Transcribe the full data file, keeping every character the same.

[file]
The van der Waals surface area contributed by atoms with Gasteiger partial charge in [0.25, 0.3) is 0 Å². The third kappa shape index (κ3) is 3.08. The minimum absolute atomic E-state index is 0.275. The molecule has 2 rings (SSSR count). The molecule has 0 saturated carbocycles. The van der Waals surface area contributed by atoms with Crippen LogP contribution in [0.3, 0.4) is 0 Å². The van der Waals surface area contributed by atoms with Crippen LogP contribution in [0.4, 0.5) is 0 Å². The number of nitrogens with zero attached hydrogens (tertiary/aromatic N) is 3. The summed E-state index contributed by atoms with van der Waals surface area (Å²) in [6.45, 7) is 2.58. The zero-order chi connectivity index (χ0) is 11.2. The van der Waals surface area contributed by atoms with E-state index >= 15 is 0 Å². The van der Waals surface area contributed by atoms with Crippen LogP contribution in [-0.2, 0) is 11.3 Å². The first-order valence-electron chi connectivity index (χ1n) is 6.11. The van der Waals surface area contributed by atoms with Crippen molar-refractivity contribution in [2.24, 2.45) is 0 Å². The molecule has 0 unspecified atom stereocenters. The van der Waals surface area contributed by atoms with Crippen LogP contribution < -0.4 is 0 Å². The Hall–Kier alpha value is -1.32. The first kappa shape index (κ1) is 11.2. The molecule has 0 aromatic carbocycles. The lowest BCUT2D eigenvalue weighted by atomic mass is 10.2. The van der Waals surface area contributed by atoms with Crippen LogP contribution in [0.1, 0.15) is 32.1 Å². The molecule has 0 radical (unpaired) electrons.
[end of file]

The van der Waals surface area contributed by atoms with Gasteiger partial charge in [0.25, 0.3) is 0 Å². The third kappa shape index (κ3) is 3.08. The minimum absolute atomic E-state index is 0.275. The molecule has 2 rings (SSSR count). The molecule has 0 saturated carbocycles. The van der Waals surface area contributed by atoms with Crippen LogP contribution in [0.3, 0.4) is 0 Å². The van der Waals surface area contributed by atoms with Crippen LogP contribution in [0.4, 0.5) is 0 Å². The number of nitrogens with zero attached hydrogens (tertiary/aromatic N) is 3. The summed E-state index contributed by atoms with van der Waals surface area (Å²) in [6.45, 7) is 2.58. The zero-order chi connectivity index (χ0) is 11.2. The van der Waals surface area contributed by atoms with E-state index >= 15 is 0 Å². The van der Waals surface area contributed by atoms with Crippen LogP contribution in [-0.2, 0) is 11.3 Å². The first-order valence-electron chi connectivity index (χ1n) is 6.11. The van der Waals surface area contributed by atoms with Crippen molar-refractivity contribution in [2.24, 2.45) is 0 Å². The molecule has 0 unspecified atom stereocenters. The van der Waals surface area contributed by atoms with Crippen LogP contribution < -0.4 is 0 Å². The Hall–Kier alpha value is -1.32. The first kappa shape index (κ1) is 11.2. The molecule has 0 aromatic carbocycles. The lowest BCUT2D eigenvalue weighted by atomic mass is 10.2. The van der Waals surface area contributed by atoms with Crippen LogP contribution in [0.1, 0.15) is 32.1 Å². The molecule has 0 radical (unpaired) electrons.